When your air conditioner fails to turn on, it’s time to take matters into your own hands—or not. You may be able to take care of this yourself, but when it comes to handling electrical wiring or part replacements, you’ll definitely need to call a contractor.
The first step when troubleshooting your air conditioner is to check the thermostat. Make sure it is set to “Cool,” and not “Off” or “Heat.” This may sound like common sense, but it’s better to double check your thermostat’s settings, instead of paying a contractor to come out for such an easy solution.
Next, check the temperature. The temperature set on your thermostat should be lower than the current temperature in your home. For example, if the thermostat is set to 73 degrees, but the room temperature is 72 degrees, there is no need for the A/C to turn on, since the desired temperature has already been reached. If this is the case, simply set your thermostat to a few degrees lower than room temperature.
Once you’ve taken the aforementioned precautions, you can proceed to replacing the batteries. Not all thermostats require batteries to operate, however, so you’ll have to check if yours does. Once you install new batteries, you’ll need to reprogram the thermostat, so be sure to read the instructions manual to do that correctly.
Another thing you can do to is clean your thermostat with a compressed air cleaner. Sometimes thermostats can lose their sensing capabilities because of all the dust and small particles that accumulate inside of it. Be sure to remove the batteries before you do this, and to be safe, flip the circuit breakers to the “Off” position.
And if none of these work, you may be dealing with a faulty thermostat, or that might not be it at all. Before you go and spend over $100 on a new thermostat, there are more troubleshooting steps you can try.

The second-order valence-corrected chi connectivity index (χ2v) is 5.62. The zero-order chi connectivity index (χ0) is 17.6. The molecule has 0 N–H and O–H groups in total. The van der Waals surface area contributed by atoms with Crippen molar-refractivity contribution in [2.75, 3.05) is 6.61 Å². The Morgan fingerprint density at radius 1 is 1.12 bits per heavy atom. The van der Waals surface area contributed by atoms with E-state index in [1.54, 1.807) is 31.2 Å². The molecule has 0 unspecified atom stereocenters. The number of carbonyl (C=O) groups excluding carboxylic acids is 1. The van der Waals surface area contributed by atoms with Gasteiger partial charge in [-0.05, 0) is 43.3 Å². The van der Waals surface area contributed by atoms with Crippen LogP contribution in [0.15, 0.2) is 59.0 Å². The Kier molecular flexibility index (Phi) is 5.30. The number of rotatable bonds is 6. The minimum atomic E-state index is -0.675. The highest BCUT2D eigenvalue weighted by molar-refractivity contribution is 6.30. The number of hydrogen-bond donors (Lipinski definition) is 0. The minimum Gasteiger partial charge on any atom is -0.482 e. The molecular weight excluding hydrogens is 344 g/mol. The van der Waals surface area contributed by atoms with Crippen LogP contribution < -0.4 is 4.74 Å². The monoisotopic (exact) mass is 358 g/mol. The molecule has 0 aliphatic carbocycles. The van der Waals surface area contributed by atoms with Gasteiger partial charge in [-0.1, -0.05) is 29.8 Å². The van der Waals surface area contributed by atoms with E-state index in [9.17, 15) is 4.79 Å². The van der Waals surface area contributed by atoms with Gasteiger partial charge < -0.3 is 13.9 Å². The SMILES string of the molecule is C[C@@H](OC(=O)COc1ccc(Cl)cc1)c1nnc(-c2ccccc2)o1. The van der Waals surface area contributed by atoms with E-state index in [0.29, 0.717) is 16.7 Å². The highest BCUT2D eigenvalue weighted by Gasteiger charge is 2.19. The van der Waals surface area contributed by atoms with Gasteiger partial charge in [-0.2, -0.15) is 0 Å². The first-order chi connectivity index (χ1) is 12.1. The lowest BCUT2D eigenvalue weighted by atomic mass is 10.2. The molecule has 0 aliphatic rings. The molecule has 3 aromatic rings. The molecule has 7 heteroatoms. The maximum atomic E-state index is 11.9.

Now that you’ve checked your thermostat, and you see that it is indeed working properly, the next step is to inspect your air filter. A dirty filter can be the root of a great deal of air conditioning problems, such as a malfunctioning blower, ductwork damage, and a list of other potentially major (and costly) issues.
If your A/C unit isn’t turning on, the problem might be solved by simply replacing the air filter (or cleaning it if it’s reusable). Depending on the type of system you have, the air filter may either be inside the actual A/C unit or in the air returns, which are inside your home. Be sure to turn off the air conditioner before you remove the filter.
If your air filter is located in the air return, it’s also a good idea to clean the air return grille, as dirt and debris tend to accumulate here, too. Air filters are relatively inexpensive, and if you’re handy, you can replace it yourself if it’s easily accessible. But if this task sounds intimidating, a contractor would be happy to replace it for you.
If none of these troubleshooting techniques solve the problem, then it’s definitely time to call a contractor. The issue causing your air conditioner to breakdown might be electrical or it may be a problem with damaged parts. Exposed wiring or tripped circuit breakers may signal problems with malfunctioning parts that cause the breakers to turn off. You could try flipping the breakers back to the “On” position, but if they flip back to “Off,” you’ll definitely need to contact your contractor, as this is a problem better suited for a practiced professional. A trained air conditioning technician will locate the problem quickly and get your unit running in no time.
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